California Superintendent of Public Instruction Tony Thurmond will host the final event in a series of ethnic studies “virtual classrooms” today, July 28, at 2 p.m. on the California Department of Education (CDE) Facebook page and on Twitter (@CaDeptEd). The event will focus on Indigenous Studies, and guests include Assemblymember James Ramos; Mark Macarro, Tribal Chairman of the Pechanga Band of Luiseño Indians; and Dr. Jenell Navarro, Associate Professor at California Polytechnic State University at San Luis Obispo.
As the CDE prepares to submit a revised Ethnic Studies Model Curriculum for public review, these virtual classroom sessions will help students, educators, and families familiarize themselves with the core areas of ethnic studies, including how different groups have struggled and worked together, as well as key concepts such as equality, justice, race, ethnicity, and indigeneity.
During the past three weeks, students learned about the history of ethnic studies as well as the connections and intersections between the histories and experiences of Black people, indigenous people, and people of color in the United States.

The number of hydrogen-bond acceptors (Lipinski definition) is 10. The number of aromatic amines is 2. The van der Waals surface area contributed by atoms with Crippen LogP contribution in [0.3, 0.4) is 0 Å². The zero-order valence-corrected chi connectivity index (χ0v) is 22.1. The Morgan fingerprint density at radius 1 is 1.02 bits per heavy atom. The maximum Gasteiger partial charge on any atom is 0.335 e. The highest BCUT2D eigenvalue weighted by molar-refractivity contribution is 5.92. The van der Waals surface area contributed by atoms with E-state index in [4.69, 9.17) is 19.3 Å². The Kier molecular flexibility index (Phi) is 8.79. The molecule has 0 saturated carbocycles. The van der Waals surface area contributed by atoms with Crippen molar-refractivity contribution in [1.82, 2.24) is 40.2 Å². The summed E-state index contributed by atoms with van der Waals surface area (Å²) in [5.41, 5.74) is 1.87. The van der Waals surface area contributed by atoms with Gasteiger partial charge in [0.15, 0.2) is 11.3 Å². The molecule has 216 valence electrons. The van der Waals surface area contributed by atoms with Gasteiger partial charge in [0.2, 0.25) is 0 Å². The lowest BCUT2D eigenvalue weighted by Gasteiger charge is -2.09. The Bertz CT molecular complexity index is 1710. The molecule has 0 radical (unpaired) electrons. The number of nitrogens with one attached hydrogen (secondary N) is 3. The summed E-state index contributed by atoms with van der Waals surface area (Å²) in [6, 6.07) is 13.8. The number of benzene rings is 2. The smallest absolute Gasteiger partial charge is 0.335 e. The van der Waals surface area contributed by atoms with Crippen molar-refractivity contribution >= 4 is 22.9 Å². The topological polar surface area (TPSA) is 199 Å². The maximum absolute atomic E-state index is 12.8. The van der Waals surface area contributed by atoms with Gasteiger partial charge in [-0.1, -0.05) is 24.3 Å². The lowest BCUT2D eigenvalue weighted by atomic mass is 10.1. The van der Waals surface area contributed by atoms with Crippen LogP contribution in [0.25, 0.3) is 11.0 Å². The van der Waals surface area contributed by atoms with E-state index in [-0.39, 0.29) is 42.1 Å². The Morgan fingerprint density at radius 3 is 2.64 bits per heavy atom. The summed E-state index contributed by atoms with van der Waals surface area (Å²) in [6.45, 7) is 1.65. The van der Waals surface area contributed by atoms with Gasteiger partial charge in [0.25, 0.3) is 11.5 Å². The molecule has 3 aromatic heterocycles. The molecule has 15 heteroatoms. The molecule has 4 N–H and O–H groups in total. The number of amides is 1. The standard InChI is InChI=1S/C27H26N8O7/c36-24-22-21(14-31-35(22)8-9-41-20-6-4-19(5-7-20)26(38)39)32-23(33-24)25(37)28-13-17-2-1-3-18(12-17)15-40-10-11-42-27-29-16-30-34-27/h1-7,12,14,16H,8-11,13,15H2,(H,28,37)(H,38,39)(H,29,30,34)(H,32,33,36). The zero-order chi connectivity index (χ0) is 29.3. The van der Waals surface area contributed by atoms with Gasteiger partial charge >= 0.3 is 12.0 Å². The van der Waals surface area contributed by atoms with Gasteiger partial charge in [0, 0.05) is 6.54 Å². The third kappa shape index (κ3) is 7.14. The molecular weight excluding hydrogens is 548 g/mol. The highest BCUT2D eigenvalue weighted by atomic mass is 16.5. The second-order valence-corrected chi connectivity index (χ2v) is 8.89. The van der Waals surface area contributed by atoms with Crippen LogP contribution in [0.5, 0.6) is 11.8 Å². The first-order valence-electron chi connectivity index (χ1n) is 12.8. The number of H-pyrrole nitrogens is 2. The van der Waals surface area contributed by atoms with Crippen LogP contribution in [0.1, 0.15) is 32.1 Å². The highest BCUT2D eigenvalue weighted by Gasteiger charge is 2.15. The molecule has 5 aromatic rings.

These virtual events focus on the four foundational disciplines of ethnic studies: Africana Studies, Asian American Studies, Chicano Latino Studies, and Indigenous Studies. The series features prominent leaders and educators from each discipline to provide lectures.
Today’s lesson will focus on Indigenous Studies, and guests include:
• Assemblymember James Ramos, a lifelong resident of the San Manuel Indian Reservation in San Bernardino County. Ramos, a member of the Serrano/Cahuilla Tribe, is the first California Indian to be elected to the California State Assembly. Ramos is co-founder of the San Manuel Band’s Cultural Awareness Program and serves as director of the California Indian Cultural Awareness Conference held annually at California State University, San Bernardino.
• Mark Macarro, Tribal Chairman of the Pechanga Band of Luiseño Indians in Southern California, who works to maintain and cultivate tribal culture, language, and traditional lifeways so that the Pechanga people can preserve their unique tribal identity.
• Dr. Jenell Navarro, Associate Professor at California Polytechnic State University in San Luis Obispo, whose expertise and publications fall within the fields of Indigenous Studies and Hip-Hop Studies.
• Students and members of CDE’s newly formed Youth Advisory Council.